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Posts from ‘August, 2006’

KBTV4: Motiva Refinery Back Up After Power Loss

( Air Date: 8/31/2006 )

Shell Oil Company said Thursday its 285,000 barrel-per-day joint-venture refinery in Port Arthur, was back up after losing power Wednesday.

The plant, owned by Motiva, a joint venture between Royal Dutch Shell`s (RDSa.L: Quote, Profile, Research) Shell Oil and Saudi Refining, suffered a power outage for a short time after a lightning storm early Wednesday morning, a company spokesman wrote in an e-mail.

However, the units were restarted “promptly” and the refinery was “running well by midday,” the e-mail added. read more

By Alfred Donovan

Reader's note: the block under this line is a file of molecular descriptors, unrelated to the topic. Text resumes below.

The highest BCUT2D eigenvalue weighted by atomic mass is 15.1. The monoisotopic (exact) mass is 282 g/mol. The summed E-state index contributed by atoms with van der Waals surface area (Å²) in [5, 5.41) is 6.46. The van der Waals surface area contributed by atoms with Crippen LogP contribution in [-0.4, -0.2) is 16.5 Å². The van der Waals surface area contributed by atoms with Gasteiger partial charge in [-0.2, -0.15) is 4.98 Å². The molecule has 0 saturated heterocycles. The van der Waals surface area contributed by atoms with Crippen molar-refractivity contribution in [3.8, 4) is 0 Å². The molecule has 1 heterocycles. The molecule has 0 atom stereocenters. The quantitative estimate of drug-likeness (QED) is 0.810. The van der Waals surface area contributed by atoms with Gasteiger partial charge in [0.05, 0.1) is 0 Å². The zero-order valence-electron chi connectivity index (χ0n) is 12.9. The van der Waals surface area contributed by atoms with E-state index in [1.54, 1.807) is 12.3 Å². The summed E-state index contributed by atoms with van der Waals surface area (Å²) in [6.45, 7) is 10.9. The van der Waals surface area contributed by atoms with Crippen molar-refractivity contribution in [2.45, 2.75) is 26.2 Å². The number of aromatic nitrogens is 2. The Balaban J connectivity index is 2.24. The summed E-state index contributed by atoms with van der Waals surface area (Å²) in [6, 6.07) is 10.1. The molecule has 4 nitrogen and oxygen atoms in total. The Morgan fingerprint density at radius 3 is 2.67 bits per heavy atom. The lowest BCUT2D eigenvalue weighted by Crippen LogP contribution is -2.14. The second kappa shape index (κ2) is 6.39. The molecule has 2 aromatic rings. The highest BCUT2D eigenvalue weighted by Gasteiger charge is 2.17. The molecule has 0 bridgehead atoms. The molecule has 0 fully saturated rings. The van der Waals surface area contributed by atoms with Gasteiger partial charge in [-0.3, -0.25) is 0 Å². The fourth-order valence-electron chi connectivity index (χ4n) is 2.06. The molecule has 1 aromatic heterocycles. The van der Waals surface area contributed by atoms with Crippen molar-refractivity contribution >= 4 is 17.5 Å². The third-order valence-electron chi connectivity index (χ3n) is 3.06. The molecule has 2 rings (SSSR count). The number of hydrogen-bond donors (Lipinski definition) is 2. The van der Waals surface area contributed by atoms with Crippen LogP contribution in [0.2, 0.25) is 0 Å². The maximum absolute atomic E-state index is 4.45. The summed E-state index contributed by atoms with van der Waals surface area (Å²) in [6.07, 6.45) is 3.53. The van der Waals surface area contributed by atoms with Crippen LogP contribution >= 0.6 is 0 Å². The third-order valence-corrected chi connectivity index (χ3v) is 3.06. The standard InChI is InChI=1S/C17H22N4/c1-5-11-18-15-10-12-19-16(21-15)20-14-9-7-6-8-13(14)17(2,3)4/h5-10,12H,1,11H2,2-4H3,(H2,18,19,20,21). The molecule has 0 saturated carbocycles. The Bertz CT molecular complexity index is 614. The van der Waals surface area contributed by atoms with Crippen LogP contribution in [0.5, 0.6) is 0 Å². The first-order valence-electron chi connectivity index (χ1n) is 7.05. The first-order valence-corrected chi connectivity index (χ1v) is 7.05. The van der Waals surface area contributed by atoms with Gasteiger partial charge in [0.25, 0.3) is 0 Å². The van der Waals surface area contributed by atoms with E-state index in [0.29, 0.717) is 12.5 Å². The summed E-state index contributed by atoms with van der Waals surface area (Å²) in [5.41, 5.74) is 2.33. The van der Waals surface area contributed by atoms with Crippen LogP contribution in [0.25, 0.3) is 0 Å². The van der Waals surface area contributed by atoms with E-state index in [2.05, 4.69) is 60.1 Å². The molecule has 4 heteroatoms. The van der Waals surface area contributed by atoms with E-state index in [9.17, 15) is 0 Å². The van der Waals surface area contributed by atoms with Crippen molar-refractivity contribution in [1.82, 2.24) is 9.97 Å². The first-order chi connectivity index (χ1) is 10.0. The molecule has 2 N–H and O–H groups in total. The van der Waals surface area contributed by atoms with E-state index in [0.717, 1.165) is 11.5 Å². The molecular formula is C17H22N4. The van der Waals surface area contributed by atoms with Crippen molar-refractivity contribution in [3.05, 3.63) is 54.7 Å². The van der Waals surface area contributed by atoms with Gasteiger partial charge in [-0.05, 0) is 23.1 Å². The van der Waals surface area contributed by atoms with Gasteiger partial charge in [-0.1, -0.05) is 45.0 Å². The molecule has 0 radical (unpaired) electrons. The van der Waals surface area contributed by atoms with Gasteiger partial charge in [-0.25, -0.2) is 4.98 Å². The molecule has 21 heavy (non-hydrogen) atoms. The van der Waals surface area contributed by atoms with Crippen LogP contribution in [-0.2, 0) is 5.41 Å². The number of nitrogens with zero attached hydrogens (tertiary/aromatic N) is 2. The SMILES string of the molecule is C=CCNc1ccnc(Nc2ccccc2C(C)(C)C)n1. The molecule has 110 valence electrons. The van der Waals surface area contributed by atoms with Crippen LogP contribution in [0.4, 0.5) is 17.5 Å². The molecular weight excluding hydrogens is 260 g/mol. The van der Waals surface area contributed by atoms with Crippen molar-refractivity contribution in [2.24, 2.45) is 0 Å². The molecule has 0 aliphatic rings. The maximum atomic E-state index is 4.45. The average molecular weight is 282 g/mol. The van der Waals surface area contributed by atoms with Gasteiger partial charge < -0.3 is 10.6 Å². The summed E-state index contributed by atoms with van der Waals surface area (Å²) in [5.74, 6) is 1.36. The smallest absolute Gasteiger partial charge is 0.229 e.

Visitors may have wondered why service on our sister website is often interrupted for days at a time by a notice which states: –

“ERROR:  This blog is on hold because its bandwidth has been exceeded. Please contact your blog provider.”

If you want to know the reason why, please visit the following website which contains the full astonishing correspondence file with the website hosting company for  (part of Pipex Telecommunications Plc). read more

RIA Novosti: Russia’s environmental watchdog probes Sakhalin Energy violations

17:36 | 31/ 08/ 2006 

MOSCOW, August 31 (RIA Novosti) – Russia’s environmental protection agency has completed the first part of a comprehensive audit of Sakhalin Energy activities under the massive Sakhalin-II energy project off the country’s Pacific coast, the agency said Thursday.